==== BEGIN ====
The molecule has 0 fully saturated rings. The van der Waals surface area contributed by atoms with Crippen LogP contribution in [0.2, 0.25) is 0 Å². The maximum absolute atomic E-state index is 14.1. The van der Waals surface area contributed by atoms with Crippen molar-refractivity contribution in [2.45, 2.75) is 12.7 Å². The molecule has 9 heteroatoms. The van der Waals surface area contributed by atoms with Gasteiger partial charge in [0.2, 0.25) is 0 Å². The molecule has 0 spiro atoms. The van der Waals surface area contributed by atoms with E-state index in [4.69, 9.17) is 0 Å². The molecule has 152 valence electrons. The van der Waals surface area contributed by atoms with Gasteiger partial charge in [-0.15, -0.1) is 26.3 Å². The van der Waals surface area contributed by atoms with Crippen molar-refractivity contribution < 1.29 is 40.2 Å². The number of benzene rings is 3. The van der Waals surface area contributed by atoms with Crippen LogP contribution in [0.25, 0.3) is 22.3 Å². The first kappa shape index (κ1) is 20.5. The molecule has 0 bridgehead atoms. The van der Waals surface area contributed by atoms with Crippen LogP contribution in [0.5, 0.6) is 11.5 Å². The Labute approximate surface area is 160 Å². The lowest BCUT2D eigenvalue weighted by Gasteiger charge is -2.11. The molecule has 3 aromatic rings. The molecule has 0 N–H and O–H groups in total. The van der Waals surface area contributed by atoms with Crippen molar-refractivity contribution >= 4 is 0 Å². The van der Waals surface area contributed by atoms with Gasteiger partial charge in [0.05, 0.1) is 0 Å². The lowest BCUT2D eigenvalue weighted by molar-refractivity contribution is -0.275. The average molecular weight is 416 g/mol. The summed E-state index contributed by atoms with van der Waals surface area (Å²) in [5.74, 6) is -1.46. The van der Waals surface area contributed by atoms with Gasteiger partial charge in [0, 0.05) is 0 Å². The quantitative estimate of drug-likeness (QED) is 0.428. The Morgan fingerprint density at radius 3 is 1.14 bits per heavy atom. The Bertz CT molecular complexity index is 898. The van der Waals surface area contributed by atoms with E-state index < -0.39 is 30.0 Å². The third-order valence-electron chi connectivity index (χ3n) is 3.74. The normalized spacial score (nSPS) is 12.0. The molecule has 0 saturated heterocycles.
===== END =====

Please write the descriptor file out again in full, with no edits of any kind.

The molecule has 0 fully saturated rings. The van der Waals surface area contributed by atoms with Crippen LogP contribution in [0.2, 0.25) is 0 Å². The maximum absolute atomic E-state index is 14.1. The van der Waals surface area contributed by atoms with Crippen molar-refractivity contribution in [2.45, 2.75) is 12.7 Å². The molecule has 9 heteroatoms. The van der Waals surface area contributed by atoms with Gasteiger partial charge in [0.2, 0.25) is 0 Å². The molecule has 0 spiro atoms. The van der Waals surface area contributed by atoms with E-state index in [4.69, 9.17) is 0 Å². The molecule has 152 valence electrons. The van der Waals surface area contributed by atoms with Gasteiger partial charge in [-0.15, -0.1) is 26.3 Å². The van der Waals surface area contributed by atoms with Crippen molar-refractivity contribution < 1.29 is 40.2 Å². The number of benzene rings is 3. The van der Waals surface area contributed by atoms with Crippen LogP contribution in [0.25, 0.3) is 22.3 Å². The first kappa shape index (κ1) is 20.5. The molecule has 0 bridgehead atoms. The van der Waals surface area contributed by atoms with Crippen LogP contribution in [0.5, 0.6) is 11.5 Å². The Labute approximate surface area is 160 Å². The lowest BCUT2D eigenvalue weighted by Gasteiger charge is -2.11. The molecule has 3 aromatic rings. The molecule has 0 N–H and O–H groups in total. The van der Waals surface area contributed by atoms with Crippen molar-refractivity contribution >= 4 is 0 Å². The van der Waals surface area contributed by atoms with Gasteiger partial charge in [0.05, 0.1) is 0 Å². The lowest BCUT2D eigenvalue weighted by molar-refractivity contribution is -0.275. The average molecular weight is 416 g/mol. The summed E-state index contributed by atoms with van der Waals surface area (Å²) in [5.74, 6) is -1.46. The van der Waals surface area contributed by atoms with Gasteiger partial charge in [0, 0.05) is 0 Å². The quantitative estimate of drug-likeness (QED) is 0.428. The Morgan fingerprint density at radius 3 is 1.14 bits per heavy atom. The Bertz CT molecular complexity index is 898. The van der Waals surface area contributed by atoms with E-state index < -0.39 is 30.0 Å². The third-order valence-electron chi connectivity index (χ3n) is 3.74. The normalized spacial score (nSPS) is 12.0. The molecule has 0 saturated heterocycles.